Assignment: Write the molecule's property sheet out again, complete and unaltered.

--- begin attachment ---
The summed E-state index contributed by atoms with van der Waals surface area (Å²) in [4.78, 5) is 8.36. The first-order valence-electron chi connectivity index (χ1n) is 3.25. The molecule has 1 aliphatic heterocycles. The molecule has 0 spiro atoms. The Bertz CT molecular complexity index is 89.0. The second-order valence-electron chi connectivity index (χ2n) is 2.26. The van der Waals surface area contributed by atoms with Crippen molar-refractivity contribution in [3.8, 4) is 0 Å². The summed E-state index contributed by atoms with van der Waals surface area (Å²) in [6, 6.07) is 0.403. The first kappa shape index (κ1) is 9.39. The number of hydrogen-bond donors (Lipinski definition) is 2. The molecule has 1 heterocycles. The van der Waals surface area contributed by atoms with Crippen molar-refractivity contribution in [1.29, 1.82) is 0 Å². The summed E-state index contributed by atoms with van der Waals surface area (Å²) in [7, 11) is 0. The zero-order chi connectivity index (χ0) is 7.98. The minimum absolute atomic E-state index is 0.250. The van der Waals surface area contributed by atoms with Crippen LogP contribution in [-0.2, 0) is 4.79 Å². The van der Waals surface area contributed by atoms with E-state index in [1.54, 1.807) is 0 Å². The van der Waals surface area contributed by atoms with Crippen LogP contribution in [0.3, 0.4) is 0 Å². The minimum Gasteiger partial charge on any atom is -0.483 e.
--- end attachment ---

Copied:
The summed E-state index contributed by atoms with van der Waals surface area (Å²) in [4.78, 5) is 8.36. The first-order valence-electron chi connectivity index (χ1n) is 3.25. The molecule has 1 aliphatic heterocycles. The molecule has 0 spiro atoms. The Bertz CT molecular complexity index is 89.0. The second-order valence-electron chi connectivity index (χ2n) is 2.26. The van der Waals surface area contributed by atoms with Crippen molar-refractivity contribution in [3.8, 4) is 0 Å². The summed E-state index contributed by atoms with van der Waals surface area (Å²) in [6, 6.07) is 0.403. The first kappa shape index (κ1) is 9.39. The number of hydrogen-bond donors (Lipinski definition) is 2. The molecule has 1 heterocycles. The van der Waals surface area contributed by atoms with Crippen molar-refractivity contribution in [1.29, 1.82) is 0 Å². The summed E-state index contributed by atoms with van der Waals surface area (Å²) in [7, 11) is 0. The zero-order chi connectivity index (χ0) is 7.98. The minimum absolute atomic E-state index is 0.250. The van der Waals surface area contributed by atoms with Crippen LogP contribution in [-0.2, 0) is 4.79 Å². The van der Waals surface area contributed by atoms with E-state index in [1.54, 1.807) is 0 Å². The van der Waals surface area contributed by atoms with Crippen LogP contribution in [0.3, 0.4) is 0 Å². The minimum Gasteiger partial charge on any atom is -0.483 e.